Beyond that there is also a question of food and here I must be blunt. Without portion control, healthy choices and a willingness to feel hungry from time to time, the weight never comes off. I’ve written already about Michael Pollan’s test – only buy the things your great grandparents would have recognised as food. Well, this year it has worked for me. I was reminded of this looking at yesterday’s shopping basket – fruits, vegetables, raw meats, ham, milk, cheese, butter, bread. Enough for four meals.

I’m not casting stones or claiming to be some health guru. For me, weight is a struggle. But, if I’ve learnt anything about weight loss it is all rather simple and homespun, nothing to do with diets or fads. Eat well, eat less, exercise, don’t fear hunger, watch your emotional well-being, clean up the clutter.

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Responses
Ed Jones 14 years ago

I absolutely agree with your sentiments and that is why we have a whole department headed up by our highly esteemed Claire Harrigan called Lifestyle Therapy. Decluttering one’s environment and decluttering one’s mind leads to weight loss. Clean up the clutter! So true! And yet so few see it. Lifestyle & Declutter! and I hope we can make this simple and effective method proof in the pudding. Ed Jones at http://www.get-fit-at-home.co.uk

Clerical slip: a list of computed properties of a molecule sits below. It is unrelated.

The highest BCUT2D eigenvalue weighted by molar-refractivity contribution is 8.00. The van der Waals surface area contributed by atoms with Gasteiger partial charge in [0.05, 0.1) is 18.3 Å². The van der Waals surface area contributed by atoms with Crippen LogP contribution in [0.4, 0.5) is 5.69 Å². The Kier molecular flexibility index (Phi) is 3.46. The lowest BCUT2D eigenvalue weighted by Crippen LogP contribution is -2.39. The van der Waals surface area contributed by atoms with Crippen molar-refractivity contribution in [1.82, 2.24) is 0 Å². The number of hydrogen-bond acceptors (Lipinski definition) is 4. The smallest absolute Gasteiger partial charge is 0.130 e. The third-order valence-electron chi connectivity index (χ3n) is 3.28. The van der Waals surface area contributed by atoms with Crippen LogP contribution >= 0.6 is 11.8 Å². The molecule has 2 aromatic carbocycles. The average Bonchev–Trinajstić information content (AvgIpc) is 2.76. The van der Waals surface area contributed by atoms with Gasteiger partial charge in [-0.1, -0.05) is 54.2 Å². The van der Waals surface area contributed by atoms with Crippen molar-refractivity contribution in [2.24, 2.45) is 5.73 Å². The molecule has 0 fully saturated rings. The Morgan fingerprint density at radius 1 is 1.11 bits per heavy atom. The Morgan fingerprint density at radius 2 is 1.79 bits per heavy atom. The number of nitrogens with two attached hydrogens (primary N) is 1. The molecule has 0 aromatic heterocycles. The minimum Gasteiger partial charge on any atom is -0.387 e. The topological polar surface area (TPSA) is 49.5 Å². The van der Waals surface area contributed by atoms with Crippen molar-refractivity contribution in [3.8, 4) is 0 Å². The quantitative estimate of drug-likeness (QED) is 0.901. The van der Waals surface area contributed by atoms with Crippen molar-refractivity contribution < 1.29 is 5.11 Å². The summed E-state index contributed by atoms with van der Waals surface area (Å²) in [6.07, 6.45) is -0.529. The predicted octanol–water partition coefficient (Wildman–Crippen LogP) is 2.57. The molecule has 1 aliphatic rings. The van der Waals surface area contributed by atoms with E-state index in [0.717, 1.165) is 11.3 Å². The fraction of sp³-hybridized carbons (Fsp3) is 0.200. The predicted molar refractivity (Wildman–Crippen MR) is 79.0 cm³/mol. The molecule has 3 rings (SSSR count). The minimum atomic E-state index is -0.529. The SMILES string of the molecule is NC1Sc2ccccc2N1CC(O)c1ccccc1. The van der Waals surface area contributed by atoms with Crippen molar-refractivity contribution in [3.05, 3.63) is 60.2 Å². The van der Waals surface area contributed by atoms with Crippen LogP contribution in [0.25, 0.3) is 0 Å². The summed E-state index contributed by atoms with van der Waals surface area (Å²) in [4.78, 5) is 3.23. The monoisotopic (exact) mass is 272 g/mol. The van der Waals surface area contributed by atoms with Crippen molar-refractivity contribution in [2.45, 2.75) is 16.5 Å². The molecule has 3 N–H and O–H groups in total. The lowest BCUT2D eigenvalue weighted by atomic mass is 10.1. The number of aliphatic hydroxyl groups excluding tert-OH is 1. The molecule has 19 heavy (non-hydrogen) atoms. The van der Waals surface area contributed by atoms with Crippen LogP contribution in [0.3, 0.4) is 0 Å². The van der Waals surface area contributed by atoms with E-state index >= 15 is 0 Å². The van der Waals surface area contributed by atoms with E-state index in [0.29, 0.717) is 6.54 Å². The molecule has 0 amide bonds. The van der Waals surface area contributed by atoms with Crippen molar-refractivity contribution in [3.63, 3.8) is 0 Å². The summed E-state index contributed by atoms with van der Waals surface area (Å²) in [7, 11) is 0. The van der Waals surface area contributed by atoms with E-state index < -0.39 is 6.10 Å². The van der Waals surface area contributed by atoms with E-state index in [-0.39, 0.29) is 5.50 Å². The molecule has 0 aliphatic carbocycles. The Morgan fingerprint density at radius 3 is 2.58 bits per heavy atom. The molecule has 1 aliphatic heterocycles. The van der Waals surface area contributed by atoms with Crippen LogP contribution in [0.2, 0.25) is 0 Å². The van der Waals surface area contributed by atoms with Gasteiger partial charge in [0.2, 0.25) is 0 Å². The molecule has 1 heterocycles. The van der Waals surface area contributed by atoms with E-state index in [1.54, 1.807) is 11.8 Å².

Toni 14 years ago

There’s one you’re missing, and it’s not widely talked about – yet.

Sleep.

Sleep affects many things, including moods, well being and obesity. I have a friend at a local university who has found a mechanism where sleep affects weight and appetite, among other things. If you want to stand a chance controlling your weight, make sure you sleep adequately. And too much isn’t necessarily better either.

Fernando Gros 14 years ago

There’s a few people writing about clutter and weight and offering solutions. It’s not the whole story, but I’m fairly convinced there is some connection there between clutter, state of mind and health. Clean and tidy isn’t the answer as much as being ready to focus on things we need to do and having a system that allows us to trust that nothing is “missing” or “lost.” I see the kitchen as a great case study in this. A kitchen that looks fit for a designer photoshoot, but hides clutter and loads of unhealthy food is of no help. A slightly messier kitchen that is ready to cook healthy food in little time and is designed to store good food is much better.